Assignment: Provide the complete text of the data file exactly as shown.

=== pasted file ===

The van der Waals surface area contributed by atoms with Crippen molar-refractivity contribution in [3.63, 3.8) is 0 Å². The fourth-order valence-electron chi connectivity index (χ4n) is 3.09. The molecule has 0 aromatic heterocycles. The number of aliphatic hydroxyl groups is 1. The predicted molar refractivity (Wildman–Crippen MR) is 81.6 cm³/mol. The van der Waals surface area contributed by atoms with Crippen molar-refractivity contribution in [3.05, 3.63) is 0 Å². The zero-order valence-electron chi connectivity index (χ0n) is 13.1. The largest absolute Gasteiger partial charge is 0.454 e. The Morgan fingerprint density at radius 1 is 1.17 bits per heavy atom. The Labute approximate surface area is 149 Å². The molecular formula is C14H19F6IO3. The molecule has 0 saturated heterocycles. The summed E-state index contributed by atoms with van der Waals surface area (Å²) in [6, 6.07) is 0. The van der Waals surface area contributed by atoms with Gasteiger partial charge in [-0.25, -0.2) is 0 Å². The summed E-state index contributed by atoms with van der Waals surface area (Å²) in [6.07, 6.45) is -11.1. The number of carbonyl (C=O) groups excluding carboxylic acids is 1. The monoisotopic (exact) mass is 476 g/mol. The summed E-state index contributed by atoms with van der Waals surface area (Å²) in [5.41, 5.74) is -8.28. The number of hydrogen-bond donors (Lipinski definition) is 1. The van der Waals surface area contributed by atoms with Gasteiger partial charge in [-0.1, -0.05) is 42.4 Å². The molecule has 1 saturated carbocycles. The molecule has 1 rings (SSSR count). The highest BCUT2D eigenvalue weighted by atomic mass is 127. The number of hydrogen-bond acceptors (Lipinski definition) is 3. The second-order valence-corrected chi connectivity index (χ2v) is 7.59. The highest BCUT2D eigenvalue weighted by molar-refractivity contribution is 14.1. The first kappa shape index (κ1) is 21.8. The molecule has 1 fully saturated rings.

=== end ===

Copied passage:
The van der Waals surface area contributed by atoms with Crippen molar-refractivity contribution in [3.63, 3.8) is 0 Å². The fourth-order valence-electron chi connectivity index (χ4n) is 3.09. The molecule has 0 aromatic heterocycles. The number of aliphatic hydroxyl groups is 1. The predicted molar refractivity (Wildman–Crippen MR) is 81.6 cm³/mol. The van der Waals surface area contributed by atoms with Crippen molar-refractivity contribution in [3.05, 3.63) is 0 Å². The zero-order valence-electron chi connectivity index (χ0n) is 13.1. The largest absolute Gasteiger partial charge is 0.454 e. The Morgan fingerprint density at radius 1 is 1.17 bits per heavy atom. The Labute approximate surface area is 149 Å². The molecular formula is C14H19F6IO3. The molecule has 0 saturated heterocycles. The summed E-state index contributed by atoms with van der Waals surface area (Å²) in [6, 6.07) is 0. The van der Waals surface area contributed by atoms with Gasteiger partial charge in [-0.25, -0.2) is 0 Å². The summed E-state index contributed by atoms with van der Waals surface area (Å²) in [6.07, 6.45) is -11.1. The number of carbonyl (C=O) groups excluding carboxylic acids is 1. The monoisotopic (exact) mass is 476 g/mol. The summed E-state index contributed by atoms with van der Waals surface area (Å²) in [5.41, 5.74) is -8.28. The number of hydrogen-bond donors (Lipinski definition) is 1. The van der Waals surface area contributed by atoms with Gasteiger partial charge in [-0.1, -0.05) is 42.4 Å². The molecule has 1 saturated carbocycles. The molecule has 1 rings (SSSR count). The highest BCUT2D eigenvalue weighted by atomic mass is 127. The number of hydrogen-bond acceptors (Lipinski definition) is 3. The second-order valence-corrected chi connectivity index (χ2v) is 7.59. The highest BCUT2D eigenvalue weighted by molar-refractivity contribution is 14.1. The first kappa shape index (κ1) is 21.8. The molecule has 1 fully saturated rings.